The new laws were in response to a four-month 2012 CNN investigation that revealed millions of taxpayer-financed grant dollars had been used by Gov. Pat Quinn’s Neighborhood Recovery Initiative grant program to finance a variety of questionable activities. The money was used to pay teenagers to march in a parade with the Governor, hand out flyers promoting inner peace, take field trips to museums, and attend a yoga class. The Neighborhood Recovery Initiative program is now being audited by the state’s Auditor General.
Opening Up the Budget Process
A measure signed in to law on August 27 creating the Governmental Transparency Task Force strives to makes Illinois’ budgeting process the most transparent and publicly accessible in the nation.
The Task Force will be comprised of members from the Budgeting for Results Commission. The Director of Revenue, the Treasurer and the Comptroller may be consulted by the Task Force. The Task Force will report its findings to the Governor and General Assembly by no later than January 1, 2015.
Labor Day’s Illinois Roots
While for many, the first Monday in September is an opportunity to enjoy a day off from work and perhaps a barbeque with friends and family, it is also an important American holiday. Labor Day celebrates the economic, social, and historical contributions of the workers who helped to build America. It is also a holiday with roots right here in Illinois.
Although the U.S. Dept. of Labor (DOL) reports the very first Labor Day holiday was celebrated on Tuesday, September 5, 1882, in New York City, the recognition of the day as a national holiday took place 12 years later and has strong Illinois ties.
In 1894, Congress formally declared Labor Day a federal holiday. The action came just six days after the end of the famous Pullman Strike, which began in Chicago in May. George Pullman had built a model community to house workers near his railroad car company on the south side of Chicago.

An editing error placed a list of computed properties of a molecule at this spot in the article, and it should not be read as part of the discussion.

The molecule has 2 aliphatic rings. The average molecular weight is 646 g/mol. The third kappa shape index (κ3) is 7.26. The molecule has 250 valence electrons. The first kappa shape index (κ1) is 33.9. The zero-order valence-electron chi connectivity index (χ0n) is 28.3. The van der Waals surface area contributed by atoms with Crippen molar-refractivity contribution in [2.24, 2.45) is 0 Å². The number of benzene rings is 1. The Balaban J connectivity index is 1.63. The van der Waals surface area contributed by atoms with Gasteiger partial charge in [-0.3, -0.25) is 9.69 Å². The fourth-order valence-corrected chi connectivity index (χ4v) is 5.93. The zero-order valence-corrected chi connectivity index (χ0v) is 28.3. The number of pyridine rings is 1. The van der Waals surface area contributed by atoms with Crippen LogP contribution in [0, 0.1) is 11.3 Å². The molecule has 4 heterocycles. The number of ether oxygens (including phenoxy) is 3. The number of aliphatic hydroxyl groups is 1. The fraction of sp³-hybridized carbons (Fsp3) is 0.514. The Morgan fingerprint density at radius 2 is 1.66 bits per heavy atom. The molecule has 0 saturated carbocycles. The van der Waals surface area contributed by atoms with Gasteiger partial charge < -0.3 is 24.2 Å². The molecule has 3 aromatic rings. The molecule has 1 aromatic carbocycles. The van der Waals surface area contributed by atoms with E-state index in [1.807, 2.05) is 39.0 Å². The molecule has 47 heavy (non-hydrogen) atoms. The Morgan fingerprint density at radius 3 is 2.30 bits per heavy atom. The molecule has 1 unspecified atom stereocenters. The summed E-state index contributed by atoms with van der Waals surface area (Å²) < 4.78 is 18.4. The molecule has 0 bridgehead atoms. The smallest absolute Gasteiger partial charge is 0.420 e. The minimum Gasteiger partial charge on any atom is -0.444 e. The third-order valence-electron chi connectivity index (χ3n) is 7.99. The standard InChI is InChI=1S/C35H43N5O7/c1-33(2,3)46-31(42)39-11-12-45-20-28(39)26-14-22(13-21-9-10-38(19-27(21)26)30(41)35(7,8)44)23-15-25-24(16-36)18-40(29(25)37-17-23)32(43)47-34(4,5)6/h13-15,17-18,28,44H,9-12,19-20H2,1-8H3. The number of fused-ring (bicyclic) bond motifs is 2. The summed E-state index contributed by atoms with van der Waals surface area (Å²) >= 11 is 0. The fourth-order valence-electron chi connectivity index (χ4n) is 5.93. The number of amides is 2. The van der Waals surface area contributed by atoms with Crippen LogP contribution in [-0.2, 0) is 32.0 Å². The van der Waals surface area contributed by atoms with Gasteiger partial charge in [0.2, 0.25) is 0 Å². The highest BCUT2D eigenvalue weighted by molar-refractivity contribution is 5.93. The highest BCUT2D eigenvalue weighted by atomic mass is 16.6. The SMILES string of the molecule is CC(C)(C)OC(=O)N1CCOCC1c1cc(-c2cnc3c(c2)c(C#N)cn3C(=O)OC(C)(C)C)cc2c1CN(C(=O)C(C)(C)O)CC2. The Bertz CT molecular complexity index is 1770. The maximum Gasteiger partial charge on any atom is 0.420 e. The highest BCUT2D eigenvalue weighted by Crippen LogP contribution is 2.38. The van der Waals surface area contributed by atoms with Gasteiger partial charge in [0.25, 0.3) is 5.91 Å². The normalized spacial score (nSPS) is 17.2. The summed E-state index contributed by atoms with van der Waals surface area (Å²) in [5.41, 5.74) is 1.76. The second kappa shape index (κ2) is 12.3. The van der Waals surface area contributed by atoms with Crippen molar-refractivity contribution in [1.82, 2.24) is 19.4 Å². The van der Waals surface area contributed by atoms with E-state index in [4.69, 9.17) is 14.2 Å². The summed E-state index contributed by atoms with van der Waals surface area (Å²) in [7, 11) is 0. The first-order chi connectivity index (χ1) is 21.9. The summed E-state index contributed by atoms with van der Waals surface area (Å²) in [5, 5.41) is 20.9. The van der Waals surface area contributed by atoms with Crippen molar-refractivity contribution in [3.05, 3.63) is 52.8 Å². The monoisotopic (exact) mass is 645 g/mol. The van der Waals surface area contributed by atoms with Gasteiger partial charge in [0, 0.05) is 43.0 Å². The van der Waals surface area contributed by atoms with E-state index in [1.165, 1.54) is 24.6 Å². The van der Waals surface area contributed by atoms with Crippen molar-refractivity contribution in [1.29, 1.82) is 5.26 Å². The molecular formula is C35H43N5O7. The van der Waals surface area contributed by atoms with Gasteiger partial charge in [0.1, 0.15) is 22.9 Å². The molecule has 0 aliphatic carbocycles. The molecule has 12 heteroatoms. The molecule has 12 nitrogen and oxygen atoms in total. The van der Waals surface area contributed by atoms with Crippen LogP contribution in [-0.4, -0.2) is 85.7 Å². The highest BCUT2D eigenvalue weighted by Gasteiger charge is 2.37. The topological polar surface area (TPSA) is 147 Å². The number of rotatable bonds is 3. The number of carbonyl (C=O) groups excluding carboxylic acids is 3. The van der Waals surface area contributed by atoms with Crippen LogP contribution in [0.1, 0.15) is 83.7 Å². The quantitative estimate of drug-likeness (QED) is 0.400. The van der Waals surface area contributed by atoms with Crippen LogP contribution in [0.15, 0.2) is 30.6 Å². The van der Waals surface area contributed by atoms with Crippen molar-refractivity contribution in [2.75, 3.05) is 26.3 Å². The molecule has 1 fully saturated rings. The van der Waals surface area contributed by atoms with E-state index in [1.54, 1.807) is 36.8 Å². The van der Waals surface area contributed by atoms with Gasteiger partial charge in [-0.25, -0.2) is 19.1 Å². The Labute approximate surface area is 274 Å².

The community was named after Pullman and he envisioned it as a safe, healthy and affordable environment for his workers. However, in the financial Panic of 1893, Pullman cut wages at his plant, but did not adjust rent or other costs in Pullman. Workers protested and began a wildcat strike that spread across the nation as members of the American Railway Union refused to operate trains that carried Pullman cars.
The Railroad Brotherhoods and the American Federation of Labor opposed the strike and President Grover Cleveland used federal troops to break the strike, arguing that it interfered with the U.S. Mail – which at the time was distributed primarily by rail.
Many in Congress viewed the declaration of a federal Labor Day as one way to help heal the wounds of the divisive strike and also recognize the contributions of workers.
The last Pullman car, an Amtrak sleeping car, came off the factory line in 1981. The Pullman neighborhood outlived the man and the company and many of the homes built in the 19th Century remain today. For more information on the history and on visiting the Pullman neighborhood visit the Historic Pullman Foundation website and the Pullman State Historic Site website.